Help protect and restore an endangered, migratory species: America’s last bison in the wild, roaming free on the land of their birth right.
Click on the image to see our endangered species ad (PDF).
Endangered species: “any species which is in danger of extinction throughout all or a significant portion of its range.” 16 U.S.C. § 1532(6).
Threatened species: “any species which is likely to become an endangered species in the foreseeable future throughout all or a significant portion of its range.” 16 U.S.C. § 1532(20).
Under the Endangered Species Act, a species qualifies for legal protection and recovery if one of any five factors threaten or endanger the species.
There is substantial evidence that bison are at risk of extinction.
According to the best available science, bison are threatened or endangered in the wild by:
- Loss of range and habitat to cattle and human developments.
- Domestication and artificial selection.
- Federal management and state law.
- Ineffective and inadequate regulatory mechanisms.
- Rapid climate change, extended drought, and freezing snow may result in local extinction due to other factors above.
Any one of these factors could drive bison to extinction in the wild.
It is the “declared national policy of saving endangered species,” to “halt and reverse the trend toward species extinction, whatever the cost.” Tennessee Valley Authority v. Hill, 437 U.S. 153 (1978).
How are species listed as threatened or endangered?
A petitioner must present “substantial evidence” that listing a species may be warranted.
If the “substantial evidence” threshold is met, the U.S. Fish & Wildlife Service commences a status review of the species.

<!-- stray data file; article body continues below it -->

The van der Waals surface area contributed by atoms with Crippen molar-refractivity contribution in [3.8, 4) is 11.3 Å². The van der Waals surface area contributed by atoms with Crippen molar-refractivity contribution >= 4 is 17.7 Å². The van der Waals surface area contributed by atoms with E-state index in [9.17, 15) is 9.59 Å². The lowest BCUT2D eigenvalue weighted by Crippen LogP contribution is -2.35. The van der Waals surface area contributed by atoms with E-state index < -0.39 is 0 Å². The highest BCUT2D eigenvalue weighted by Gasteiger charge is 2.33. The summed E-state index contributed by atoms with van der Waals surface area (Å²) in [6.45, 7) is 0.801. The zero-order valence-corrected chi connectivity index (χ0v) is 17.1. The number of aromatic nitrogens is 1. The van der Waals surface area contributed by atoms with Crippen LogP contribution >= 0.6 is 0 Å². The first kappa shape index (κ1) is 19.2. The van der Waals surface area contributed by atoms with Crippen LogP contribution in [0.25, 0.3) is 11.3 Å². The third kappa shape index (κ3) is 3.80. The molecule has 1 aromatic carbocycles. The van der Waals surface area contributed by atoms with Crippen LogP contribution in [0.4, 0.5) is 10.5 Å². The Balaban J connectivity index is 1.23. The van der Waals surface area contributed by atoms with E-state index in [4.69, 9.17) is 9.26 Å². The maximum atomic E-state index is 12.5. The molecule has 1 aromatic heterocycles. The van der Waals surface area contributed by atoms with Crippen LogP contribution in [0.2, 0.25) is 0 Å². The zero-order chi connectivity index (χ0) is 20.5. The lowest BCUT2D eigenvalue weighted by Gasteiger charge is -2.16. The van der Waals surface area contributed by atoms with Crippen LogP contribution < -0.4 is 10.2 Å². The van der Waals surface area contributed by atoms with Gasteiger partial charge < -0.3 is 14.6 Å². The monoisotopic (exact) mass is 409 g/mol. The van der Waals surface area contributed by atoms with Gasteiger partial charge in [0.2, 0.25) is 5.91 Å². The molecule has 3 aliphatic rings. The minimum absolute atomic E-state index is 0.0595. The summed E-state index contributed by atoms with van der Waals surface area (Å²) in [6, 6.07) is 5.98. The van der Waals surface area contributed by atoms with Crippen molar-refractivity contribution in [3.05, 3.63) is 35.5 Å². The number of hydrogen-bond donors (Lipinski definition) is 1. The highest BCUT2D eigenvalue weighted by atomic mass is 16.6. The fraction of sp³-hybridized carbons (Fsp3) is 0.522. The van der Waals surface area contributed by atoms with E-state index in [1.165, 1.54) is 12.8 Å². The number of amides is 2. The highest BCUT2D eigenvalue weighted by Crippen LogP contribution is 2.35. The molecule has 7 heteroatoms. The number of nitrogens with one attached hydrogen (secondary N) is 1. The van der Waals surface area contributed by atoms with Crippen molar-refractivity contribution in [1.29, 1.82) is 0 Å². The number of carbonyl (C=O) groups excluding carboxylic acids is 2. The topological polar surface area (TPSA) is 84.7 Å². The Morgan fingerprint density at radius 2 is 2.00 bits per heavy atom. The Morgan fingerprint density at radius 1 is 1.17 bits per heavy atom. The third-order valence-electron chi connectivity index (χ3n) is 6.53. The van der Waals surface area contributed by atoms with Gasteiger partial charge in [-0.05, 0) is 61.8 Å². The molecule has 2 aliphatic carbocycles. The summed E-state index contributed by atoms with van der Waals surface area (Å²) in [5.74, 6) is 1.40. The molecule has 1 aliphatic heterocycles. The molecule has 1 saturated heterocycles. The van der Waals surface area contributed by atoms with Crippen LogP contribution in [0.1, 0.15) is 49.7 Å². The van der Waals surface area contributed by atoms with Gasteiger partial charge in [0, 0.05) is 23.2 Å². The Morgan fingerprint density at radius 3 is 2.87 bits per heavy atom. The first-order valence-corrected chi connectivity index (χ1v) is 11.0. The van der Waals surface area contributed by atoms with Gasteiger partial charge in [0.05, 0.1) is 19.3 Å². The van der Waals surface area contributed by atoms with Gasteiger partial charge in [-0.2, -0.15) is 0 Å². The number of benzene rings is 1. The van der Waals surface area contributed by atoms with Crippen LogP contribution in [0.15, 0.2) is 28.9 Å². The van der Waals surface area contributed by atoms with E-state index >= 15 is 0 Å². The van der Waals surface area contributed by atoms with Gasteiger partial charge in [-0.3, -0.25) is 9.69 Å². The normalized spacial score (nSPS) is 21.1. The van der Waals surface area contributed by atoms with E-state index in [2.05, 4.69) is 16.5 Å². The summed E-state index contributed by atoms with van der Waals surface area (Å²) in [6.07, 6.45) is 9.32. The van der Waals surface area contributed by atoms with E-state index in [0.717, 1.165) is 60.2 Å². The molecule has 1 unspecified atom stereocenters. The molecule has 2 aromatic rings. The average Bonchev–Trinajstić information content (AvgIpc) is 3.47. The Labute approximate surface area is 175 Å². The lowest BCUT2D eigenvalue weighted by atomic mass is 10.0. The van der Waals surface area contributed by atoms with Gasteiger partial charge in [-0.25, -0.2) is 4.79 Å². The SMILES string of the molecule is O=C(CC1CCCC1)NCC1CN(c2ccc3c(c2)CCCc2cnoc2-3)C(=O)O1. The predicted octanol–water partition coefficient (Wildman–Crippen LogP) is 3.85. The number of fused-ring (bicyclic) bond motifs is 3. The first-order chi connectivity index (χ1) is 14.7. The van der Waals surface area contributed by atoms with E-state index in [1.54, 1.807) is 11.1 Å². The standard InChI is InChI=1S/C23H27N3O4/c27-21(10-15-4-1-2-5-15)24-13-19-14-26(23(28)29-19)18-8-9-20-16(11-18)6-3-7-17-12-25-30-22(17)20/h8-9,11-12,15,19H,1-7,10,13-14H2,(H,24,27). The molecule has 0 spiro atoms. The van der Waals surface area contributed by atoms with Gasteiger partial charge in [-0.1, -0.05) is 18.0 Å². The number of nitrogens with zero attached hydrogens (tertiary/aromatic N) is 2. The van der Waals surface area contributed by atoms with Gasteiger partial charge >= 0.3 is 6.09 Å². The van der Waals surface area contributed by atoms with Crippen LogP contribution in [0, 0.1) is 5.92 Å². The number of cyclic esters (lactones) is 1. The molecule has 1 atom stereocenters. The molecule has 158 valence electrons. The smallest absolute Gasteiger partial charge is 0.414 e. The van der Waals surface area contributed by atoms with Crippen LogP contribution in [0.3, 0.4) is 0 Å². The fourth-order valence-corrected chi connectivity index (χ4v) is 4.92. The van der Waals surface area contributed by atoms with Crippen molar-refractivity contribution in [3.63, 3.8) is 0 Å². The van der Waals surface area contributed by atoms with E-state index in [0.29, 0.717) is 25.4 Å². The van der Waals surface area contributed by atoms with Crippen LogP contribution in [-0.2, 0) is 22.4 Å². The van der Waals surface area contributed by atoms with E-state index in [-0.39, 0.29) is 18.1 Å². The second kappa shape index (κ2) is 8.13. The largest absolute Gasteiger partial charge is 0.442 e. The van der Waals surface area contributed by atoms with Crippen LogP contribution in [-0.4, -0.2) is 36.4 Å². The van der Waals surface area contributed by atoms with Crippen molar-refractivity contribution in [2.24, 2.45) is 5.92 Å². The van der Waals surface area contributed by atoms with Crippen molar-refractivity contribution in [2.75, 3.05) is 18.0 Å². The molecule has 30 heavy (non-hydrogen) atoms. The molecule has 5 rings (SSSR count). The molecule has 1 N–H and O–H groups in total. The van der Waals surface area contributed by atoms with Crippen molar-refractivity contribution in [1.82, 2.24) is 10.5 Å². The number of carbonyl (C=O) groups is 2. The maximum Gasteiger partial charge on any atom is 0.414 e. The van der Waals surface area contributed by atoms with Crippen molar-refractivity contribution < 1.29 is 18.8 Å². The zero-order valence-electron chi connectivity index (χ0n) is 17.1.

12-month status review
The agency publishes a rule in the federal register. The rule is open to public comment, and subject to peer review by independent scientists.
Is the petitioned action not warranted, warranted but precluded, or warranted?
The decision made must be based “solely upon the best scientific and commercial data available.” 16 U.S.C. § 1533(b)(1)(A).
Buffalo Field Campaign v. Bernhardt, complaint filed in Washington D.C. (May 15, 2019) (PDF)
U.S. District Court Judge Christopher R. Cooper’s decision, Buffalo Field Campaign v. Zinke, Jan. 31, 2018 (PDF, bench opinion)
U.S. District Court Judge Christopher R. Cooper struck down as unlawful, the U.S. Fish & Wildlife Service’s 90-day finding rejecting our petition to list the Yellowstone bison as an endangered species. The U.S. Fish & Wildlife Service is now required to make a new 90-day finding in compliance with the Endangered Species Act, and Judge Cooper’s decision. We expect the agency to issue a new finding in 2019. Stay tuned!
A Short Film by Sharon Colman
(A non-affiliated project and artwork to give the wild American bison a voice). www.sharoncolman.com/roamin